Non-residents: All non-residents doing properties investment, stock, having business in America, as well as all other people who need to file form 1040 NR, including international students/scholars, will not be entitled to $4,050 exemption. However, you can still choose to work together with a professional accountant to make the best plan for your income in the U.S. based on U.S.-China tax treaty and the U.S. tax code.

  2. Standard Deductions increased significantly
    Effective date: 01/01/2018
    U.S. residents: Starting from 2018, the standard deduction for single will be increased to $12,000. It will be $24,000 for married couples. Please consult accountants about standard deduction for head of household or other filing status.

    Non-residents: Except for non-residents from few countries with U.S. tax treaty, all non-residents from other countries WILL NOT be entitled to standard deductions, including Chinese citizens.

  3. 529 plan will no longer be non-taxable
    Effective date: 01/01/2018
    U.S. residents: 529 plan was a mainstream tuition deposit plan with tax benefits in the U.S.. It will no longer be non-taxable starting from 2018. I suggest clients who are parents with this deposit plan investing money in other projects with higher and more stable earnings in time.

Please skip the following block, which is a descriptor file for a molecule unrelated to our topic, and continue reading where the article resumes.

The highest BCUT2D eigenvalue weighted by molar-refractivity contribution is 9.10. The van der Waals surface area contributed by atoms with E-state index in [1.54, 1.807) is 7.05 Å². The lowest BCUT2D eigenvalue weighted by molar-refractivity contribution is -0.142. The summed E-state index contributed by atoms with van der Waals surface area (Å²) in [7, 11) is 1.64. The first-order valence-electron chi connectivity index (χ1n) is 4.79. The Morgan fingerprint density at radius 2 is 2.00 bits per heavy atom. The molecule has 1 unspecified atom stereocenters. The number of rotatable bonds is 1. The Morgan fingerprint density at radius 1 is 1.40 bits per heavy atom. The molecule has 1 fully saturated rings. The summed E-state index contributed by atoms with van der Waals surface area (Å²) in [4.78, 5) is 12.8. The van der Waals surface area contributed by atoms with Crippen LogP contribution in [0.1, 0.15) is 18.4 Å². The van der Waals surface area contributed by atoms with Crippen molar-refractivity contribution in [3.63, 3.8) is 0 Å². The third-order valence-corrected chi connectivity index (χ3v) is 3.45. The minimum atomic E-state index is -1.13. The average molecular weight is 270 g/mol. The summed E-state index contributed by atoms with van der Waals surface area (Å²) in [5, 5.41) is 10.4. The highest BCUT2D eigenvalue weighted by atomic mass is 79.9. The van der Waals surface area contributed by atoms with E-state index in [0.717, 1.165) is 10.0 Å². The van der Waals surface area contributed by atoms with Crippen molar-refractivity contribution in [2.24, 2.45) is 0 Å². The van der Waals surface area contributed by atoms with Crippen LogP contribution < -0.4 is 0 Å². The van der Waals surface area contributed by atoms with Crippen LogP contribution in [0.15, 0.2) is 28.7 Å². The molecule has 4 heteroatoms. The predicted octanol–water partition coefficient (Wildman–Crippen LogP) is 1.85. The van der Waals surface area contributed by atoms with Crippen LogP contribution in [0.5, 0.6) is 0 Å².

Non-residents: Not applicable.

  4. SALT (State and Local Taxes) will be limited
    Effective date: 01/01/2018-12/31/2025
    U.S. residents: Before the tax reform, the property tax and all other types of state and local income taxes for home-based properties can be exempted in the federal tax return with no limitation. Now, the federal tax reduction is limited to up to $10,000 per year.

    Non-residents: It is only limited to all types of state and local income tax up to $10,000.

  5. Other Miscellaneous itemized deductions will be canceled
    Effective date: 01/01/2018-12/31/2025
    U.S. residents: Unreimbursed employee expenses (2106 form), investment expense, tax preparation fees, bank deposit box fee cannot be used to deduct income.

    Non-residents: The same as U.S. residents.

  6. Moving expenses incurred by work are not allowed
    Effective date: 01/01/2018-12/31/2025
    U.S. residents: Moving expenses incurred by work are no longer deductible from income, except for members of the U.S. Army Forces.

    Non-residents: Not Applicable.

  7. Expenses for personal casualty loss and theft-canceled
    Effective date: 01/01/2018-12/31/2025
    U.S. residents: Personal casualty loss was deductible from income before the tax reform. No deduction allowed now, except for the clients affected by natural disaster areas.

    Non-residents: The same as U.S. residents.

  8. Estate tax and gift tax
    Effective date: 01/01/2018-12/31/2025